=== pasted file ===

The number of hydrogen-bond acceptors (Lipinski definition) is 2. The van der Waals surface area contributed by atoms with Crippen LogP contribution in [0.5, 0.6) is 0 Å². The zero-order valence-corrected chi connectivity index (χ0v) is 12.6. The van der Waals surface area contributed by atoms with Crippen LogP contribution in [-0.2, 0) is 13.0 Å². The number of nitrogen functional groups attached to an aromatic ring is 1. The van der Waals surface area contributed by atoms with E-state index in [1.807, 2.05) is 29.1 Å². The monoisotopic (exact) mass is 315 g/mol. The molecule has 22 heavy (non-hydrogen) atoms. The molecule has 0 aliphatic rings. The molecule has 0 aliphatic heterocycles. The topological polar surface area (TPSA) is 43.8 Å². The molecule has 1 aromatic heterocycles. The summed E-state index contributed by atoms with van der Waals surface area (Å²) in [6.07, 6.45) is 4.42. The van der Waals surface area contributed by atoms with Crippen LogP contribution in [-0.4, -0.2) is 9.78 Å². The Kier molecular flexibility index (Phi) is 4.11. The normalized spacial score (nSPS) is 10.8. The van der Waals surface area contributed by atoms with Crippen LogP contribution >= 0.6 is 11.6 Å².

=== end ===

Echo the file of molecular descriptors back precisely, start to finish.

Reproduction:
The number of hydrogen-bond acceptors (Lipinski definition) is 2. The van der Waals surface area contributed by atoms with Crippen LogP contribution in [0.5, 0.6) is 0 Å². The zero-order valence-corrected chi connectivity index (χ0v) is 12.6. The van der Waals surface area contributed by atoms with Crippen LogP contribution in [-0.2, 0) is 13.0 Å². The number of nitrogen functional groups attached to an aromatic ring is 1. The van der Waals surface area contributed by atoms with E-state index in [1.807, 2.05) is 29.1 Å². The monoisotopic (exact) mass is 315 g/mol. The molecule has 22 heavy (non-hydrogen) atoms. The molecule has 0 aliphatic rings. The molecule has 0 aliphatic heterocycles. The topological polar surface area (TPSA) is 43.8 Å². The molecule has 1 aromatic heterocycles. The summed E-state index contributed by atoms with van der Waals surface area (Å²) in [6.07, 6.45) is 4.42. The van der Waals surface area contributed by atoms with Crippen LogP contribution in [-0.4, -0.2) is 9.78 Å². The Kier molecular flexibility index (Phi) is 4.11. The normalized spacial score (nSPS) is 10.8. The van der Waals surface area contributed by atoms with Crippen LogP contribution >= 0.6 is 11.6 Å².